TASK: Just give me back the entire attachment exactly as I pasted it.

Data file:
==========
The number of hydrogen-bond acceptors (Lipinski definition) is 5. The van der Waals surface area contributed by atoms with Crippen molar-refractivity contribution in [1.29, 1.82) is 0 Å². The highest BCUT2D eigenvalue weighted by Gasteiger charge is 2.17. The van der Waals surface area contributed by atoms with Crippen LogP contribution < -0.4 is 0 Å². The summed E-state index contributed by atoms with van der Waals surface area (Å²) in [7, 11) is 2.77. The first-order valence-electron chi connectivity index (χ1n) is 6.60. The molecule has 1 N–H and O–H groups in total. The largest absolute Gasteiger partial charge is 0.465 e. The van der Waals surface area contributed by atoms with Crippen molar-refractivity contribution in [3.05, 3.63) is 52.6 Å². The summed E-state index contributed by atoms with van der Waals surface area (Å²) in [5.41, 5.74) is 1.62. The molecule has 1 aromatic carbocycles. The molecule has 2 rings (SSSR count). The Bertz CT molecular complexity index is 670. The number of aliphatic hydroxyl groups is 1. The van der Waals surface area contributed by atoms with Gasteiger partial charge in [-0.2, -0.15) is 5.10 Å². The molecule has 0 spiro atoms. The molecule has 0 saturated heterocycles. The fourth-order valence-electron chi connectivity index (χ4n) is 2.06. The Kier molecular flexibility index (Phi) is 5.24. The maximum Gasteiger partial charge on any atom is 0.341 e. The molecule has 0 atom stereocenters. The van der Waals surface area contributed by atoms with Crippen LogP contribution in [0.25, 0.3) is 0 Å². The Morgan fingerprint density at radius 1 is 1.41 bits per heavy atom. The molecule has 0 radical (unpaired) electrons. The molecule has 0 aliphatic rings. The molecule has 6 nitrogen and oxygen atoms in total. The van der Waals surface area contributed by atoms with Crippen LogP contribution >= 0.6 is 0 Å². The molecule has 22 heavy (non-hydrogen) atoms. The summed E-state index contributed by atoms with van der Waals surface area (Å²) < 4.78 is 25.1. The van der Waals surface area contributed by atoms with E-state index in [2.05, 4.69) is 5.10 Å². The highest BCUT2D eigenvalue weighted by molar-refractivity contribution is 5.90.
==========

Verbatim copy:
The number of hydrogen-bond acceptors (Lipinski definition) is 5. The van der Waals surface area contributed by atoms with Crippen molar-refractivity contribution in [1.29, 1.82) is 0 Å². The highest BCUT2D eigenvalue weighted by Gasteiger charge is 2.17. The van der Waals surface area contributed by atoms with Crippen LogP contribution < -0.4 is 0 Å². The summed E-state index contributed by atoms with van der Waals surface area (Å²) in [7, 11) is 2.77. The first-order valence-electron chi connectivity index (χ1n) is 6.60. The molecule has 1 N–H and O–H groups in total. The largest absolute Gasteiger partial charge is 0.465 e. The van der Waals surface area contributed by atoms with Crippen molar-refractivity contribution in [3.05, 3.63) is 52.6 Å². The summed E-state index contributed by atoms with van der Waals surface area (Å²) in [5.41, 5.74) is 1.62. The molecule has 1 aromatic carbocycles. The molecule has 2 rings (SSSR count). The Bertz CT molecular complexity index is 670. The number of aliphatic hydroxyl groups is 1. The van der Waals surface area contributed by atoms with Gasteiger partial charge in [-0.2, -0.15) is 5.10 Å². The molecule has 0 spiro atoms. The molecule has 0 saturated heterocycles. The fourth-order valence-electron chi connectivity index (χ4n) is 2.06. The Kier molecular flexibility index (Phi) is 5.24. The maximum Gasteiger partial charge on any atom is 0.341 e. The molecule has 0 atom stereocenters. The van der Waals surface area contributed by atoms with Crippen LogP contribution in [0.25, 0.3) is 0 Å². The Morgan fingerprint density at radius 1 is 1.41 bits per heavy atom. The molecule has 0 radical (unpaired) electrons. The molecule has 0 aliphatic rings. The molecule has 6 nitrogen and oxygen atoms in total. The van der Waals surface area contributed by atoms with Crippen LogP contribution >= 0.6 is 0 Å². The molecule has 22 heavy (non-hydrogen) atoms. The summed E-state index contributed by atoms with van der Waals surface area (Å²) < 4.78 is 25.1. The van der Waals surface area contributed by atoms with E-state index in [2.05, 4.69) is 5.10 Å². The highest BCUT2D eigenvalue weighted by molar-refractivity contribution is 5.90.